A Windsor County resident wants to change the name of Mount Ascutney, and the state department that has the authority to do so has scheduled a special hearing to consider his request.
If you drive along Interstate 91 in Windsor County today, you can’t miss Ascutney. The mountain looms over the landscape, and Mount Ascutney has lent its name to businesses, nonprofit groups and even the village of Ascutney.
But Rob Hutchins, who lives in Hartland, said he’s learned that there is a long history behind the mountain. This learning process all started for him with a pile of rocks.
“What happened was, I had a pond built, and I found pillow rocks,” he said. “Pillow rocks are formed in the ocean where the lava flows up in.”
Hutchins said the volcanic pillow rocks he found near his house in Hartland about three years ago led him on a geological and anthropological journey.
He learned that Mount Ascutney was once a volcano. And that the lava flowed across the nearby landscape, forming the wide mountain we see today.
And he learned that the name “Ascutney” is a made-up name, a kind of anglicized version of the Abenaki name “Ascutegnik,” which means “White Water.”
Hutchins says the original inhabitants of what is now Windsor County called it "Kaskadenak," which means, “Wide Mountain.”
“You know I always thought [Ascutney] was an Abenaki name. I think everybody around here thought it was an Abenaki name,” he said. “When Abenaki Indians named things, it had meaning. This name has no meaning. I’m thinking, we got the wrong name here.”
Paul Bunnell, chief of the Koasek Traditional Band of the Sovereign Abenaki Nation, worked with Hutchins to help track down the proper spelling and pronunciation of Kaskadenak.
Bunnell said there's support throughout the Abenaki nation to rename mountains and rivers and to make sure it's accurate when the changes do occur.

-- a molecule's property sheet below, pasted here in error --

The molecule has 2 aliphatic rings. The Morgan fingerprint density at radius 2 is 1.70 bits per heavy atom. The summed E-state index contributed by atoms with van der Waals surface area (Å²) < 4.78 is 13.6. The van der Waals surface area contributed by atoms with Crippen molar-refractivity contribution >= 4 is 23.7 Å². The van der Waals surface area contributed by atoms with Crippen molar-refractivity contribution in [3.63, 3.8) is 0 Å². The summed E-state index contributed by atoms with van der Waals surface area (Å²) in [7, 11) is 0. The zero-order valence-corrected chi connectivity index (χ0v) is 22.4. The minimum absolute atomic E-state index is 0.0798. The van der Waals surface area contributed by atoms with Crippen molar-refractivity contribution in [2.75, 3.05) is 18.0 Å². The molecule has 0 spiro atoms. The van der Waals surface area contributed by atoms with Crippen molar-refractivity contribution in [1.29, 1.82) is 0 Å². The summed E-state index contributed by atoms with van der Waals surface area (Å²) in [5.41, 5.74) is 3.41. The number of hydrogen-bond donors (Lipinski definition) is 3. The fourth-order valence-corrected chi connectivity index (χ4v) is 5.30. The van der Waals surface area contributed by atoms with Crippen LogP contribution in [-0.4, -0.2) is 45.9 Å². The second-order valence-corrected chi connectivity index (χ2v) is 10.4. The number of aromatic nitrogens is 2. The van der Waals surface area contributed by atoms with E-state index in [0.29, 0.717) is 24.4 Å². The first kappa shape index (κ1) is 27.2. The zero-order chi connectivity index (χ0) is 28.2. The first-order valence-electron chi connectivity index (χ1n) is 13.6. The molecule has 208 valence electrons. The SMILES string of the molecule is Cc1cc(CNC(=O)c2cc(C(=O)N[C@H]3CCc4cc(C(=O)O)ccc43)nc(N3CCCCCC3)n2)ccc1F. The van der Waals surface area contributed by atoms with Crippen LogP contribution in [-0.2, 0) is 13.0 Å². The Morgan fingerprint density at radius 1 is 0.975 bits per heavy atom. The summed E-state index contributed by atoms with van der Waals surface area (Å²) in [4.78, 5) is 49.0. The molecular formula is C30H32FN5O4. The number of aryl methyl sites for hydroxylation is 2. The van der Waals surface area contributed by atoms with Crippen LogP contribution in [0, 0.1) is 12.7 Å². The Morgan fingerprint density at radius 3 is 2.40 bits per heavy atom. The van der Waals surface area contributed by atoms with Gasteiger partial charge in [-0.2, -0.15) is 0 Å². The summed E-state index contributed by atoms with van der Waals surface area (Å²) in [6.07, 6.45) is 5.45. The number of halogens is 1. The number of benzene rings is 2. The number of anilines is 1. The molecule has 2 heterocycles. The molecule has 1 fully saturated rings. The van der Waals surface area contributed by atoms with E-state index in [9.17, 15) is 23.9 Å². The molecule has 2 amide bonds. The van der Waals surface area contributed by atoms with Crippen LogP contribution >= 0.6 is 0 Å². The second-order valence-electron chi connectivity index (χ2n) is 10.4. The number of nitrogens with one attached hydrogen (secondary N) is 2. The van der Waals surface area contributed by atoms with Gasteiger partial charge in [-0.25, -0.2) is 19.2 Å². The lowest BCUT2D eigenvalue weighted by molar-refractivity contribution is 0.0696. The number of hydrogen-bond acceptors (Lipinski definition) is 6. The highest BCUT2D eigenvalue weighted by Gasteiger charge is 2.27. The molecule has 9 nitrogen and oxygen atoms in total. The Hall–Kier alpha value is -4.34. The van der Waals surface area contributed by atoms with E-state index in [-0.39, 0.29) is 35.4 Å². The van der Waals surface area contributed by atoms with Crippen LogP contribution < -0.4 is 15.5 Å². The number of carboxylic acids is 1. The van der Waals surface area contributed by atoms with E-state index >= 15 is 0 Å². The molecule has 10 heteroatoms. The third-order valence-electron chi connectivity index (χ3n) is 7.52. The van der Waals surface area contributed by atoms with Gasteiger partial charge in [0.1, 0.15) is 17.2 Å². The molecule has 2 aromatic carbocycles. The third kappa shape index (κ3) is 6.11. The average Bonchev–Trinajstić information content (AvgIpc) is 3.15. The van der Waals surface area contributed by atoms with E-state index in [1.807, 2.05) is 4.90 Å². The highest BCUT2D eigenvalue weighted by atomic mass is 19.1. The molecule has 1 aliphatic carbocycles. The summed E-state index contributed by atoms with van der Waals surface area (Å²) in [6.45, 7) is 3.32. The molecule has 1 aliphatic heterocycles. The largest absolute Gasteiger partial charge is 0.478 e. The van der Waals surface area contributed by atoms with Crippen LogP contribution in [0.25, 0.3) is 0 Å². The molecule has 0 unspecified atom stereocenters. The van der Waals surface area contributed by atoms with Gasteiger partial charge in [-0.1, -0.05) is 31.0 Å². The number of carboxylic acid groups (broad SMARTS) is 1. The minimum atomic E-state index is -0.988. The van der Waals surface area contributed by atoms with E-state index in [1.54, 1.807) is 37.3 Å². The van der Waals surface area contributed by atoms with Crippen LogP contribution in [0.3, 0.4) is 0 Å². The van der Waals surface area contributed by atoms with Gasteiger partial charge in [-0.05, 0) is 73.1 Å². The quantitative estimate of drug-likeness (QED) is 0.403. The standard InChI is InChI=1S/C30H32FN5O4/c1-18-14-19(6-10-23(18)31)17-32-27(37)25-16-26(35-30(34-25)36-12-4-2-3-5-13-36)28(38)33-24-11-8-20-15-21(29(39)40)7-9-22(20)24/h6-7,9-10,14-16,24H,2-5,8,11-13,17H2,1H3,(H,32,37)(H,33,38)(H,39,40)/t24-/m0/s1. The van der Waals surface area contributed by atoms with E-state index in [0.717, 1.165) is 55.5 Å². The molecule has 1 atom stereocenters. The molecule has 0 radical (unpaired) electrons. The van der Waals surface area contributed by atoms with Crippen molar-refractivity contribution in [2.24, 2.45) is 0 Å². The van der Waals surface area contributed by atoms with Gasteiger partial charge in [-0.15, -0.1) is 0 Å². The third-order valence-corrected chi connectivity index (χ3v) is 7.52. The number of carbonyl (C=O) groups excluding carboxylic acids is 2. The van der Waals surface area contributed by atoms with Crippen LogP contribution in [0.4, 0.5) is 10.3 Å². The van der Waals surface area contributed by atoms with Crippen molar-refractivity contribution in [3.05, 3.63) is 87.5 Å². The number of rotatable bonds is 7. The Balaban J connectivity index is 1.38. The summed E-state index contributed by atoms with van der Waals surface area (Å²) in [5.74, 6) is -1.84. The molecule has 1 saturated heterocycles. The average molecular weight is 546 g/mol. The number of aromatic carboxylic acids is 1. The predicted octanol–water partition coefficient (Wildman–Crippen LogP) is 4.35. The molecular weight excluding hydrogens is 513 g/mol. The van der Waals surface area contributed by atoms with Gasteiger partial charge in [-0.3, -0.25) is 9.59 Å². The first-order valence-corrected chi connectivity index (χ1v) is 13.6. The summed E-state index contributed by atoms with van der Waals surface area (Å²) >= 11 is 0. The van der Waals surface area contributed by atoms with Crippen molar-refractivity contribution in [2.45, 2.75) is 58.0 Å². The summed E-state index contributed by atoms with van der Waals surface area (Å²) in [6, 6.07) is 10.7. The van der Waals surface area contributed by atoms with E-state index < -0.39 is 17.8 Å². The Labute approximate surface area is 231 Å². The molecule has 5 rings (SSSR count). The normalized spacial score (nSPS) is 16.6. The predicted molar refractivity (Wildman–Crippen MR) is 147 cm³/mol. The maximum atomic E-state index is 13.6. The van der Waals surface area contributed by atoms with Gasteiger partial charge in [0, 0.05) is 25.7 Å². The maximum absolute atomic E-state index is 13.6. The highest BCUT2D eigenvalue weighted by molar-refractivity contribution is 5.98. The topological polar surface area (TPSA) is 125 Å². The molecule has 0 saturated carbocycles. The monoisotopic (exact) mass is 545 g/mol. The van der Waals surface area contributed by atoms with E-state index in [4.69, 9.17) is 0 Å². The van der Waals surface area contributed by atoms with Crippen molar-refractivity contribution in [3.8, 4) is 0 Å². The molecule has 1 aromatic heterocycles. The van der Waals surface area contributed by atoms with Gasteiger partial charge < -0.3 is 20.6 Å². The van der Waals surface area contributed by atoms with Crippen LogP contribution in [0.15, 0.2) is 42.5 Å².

“It's bringing the history more correct," said Bunnell. "And we're trying to, when we do get involved like this, is just to make it correct where our history is not being erased. You know, it gets to a point when you start erasing things, then it's gone."
The State of Vermont Board of Libraries has the statutory authority to rename mountains, lakes and other geographic sites. The board has scheduled a special hearing for July 17 to consider the name change.
If the state chooses to pursue a new name, the change would also need approval from the U.S. Board on Geographic Names.
The Board of Vermont Libraries has reached out to the towns of Windsor, West Windsor and Weathersfield, where the mountain is located, for input.
Chatter on social media has been largely against the idea, and the Windsor Facebook page post seeking comment on the proposal received nearly 200 comments.
At a selectboard meeting Monday in West Windsor, about a dozen people showed up. Hutchins didn’t get much support from those in attendance.
"First of all I’m very respectful of the desire of the Abenakis to change the name, and the effort you have gone through to do that,” said Bruce Boedtker at the meeting. “My real concern is the name 'Ascutney' is really — as far as this is community is concerned — is the heart, the soul and vitality of this area. And while I do appreciate the fact that there’s some history behind this, I think it is a little bit too late.”
There was a lot of talk at the meeting of doing a better job of recognizing the mountain’s former name and of introducing curriculum into the nearby schools to teach kids more about the original inhabitants of the region.
But no one from West Windsor supported the name change, and the selectboard voted to write a letter to the state opposing the idea.
The town of Windsor also discussed the issue at their selectboard meeting this week and the town of Weathersfield will address it at a meeting next week, before the Department of Libraries hearing this month.